Shortly after a post about the Millers Falls No.42 coping saw on C. Schwarz’s blog – the saw became “challenging” to find. This might be because it offers one of the better mechanisms for adjusting the blade. So I hunted ar...
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37 posts in 967 days
Location: Toronto, Canada
I was born in 1970.
Educated as a computer scientist - specializing in image processing/computer vision, and usability of objects.
I live in Toronto, Canada.
I've spent the last 12 years renovating my house. Nearing the end now (if there really is an end!). Finally getting to the point where I can concentrate on woodworking... well after the workshop is fitted out and the workbench whose wood has been acclimatizing for years is built!
I'm a keen rhykenologist - focusing on block planes. I have become an avid tool collector, mostly Millers Falls and Sargent. I do some tool restoration, and research on tool history. Would eventually like to get involved with some tool design.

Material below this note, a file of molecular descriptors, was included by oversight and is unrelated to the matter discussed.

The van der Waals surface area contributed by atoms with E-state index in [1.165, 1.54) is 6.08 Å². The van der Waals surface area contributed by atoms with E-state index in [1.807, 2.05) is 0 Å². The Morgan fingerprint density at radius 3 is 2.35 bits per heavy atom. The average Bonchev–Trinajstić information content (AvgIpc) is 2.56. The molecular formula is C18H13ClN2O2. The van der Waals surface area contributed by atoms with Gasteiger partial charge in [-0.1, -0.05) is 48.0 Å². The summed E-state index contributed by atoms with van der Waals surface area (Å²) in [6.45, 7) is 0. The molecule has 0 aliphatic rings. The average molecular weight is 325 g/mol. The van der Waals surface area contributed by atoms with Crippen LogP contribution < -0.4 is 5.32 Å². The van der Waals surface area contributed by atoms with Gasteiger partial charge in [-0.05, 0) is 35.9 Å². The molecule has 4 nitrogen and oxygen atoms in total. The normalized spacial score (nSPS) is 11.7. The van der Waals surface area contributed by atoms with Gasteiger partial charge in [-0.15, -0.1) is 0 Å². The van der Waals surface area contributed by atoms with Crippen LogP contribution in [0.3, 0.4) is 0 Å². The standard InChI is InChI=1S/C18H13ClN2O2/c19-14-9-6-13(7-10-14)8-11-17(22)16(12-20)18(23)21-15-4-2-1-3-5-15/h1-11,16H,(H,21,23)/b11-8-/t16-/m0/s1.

Over the years I have become more interested in how the use of tools and objects has affected our development, how they are designed and how they have evolved.
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For anyone wishing to start making wooden planes, I suggest something like this 2-day workshop at Lee Valley.I took the workshop run by Steven Der-Garabedian last June, and had a great time. I have to admit the plane still isn’t “finis...
A tear-down of a Millers Falls 709, as per the Millers Falls advertising literature. http://workingbyhand.wordpress.com/2014/01/30/buck-rogers-planes-part-2/
An interesting series of block planes in which the base, and often other components are made of steel – formed using a combination of stamping press and punch press. They were touted as “indestructible”. http://workingbyhand.w...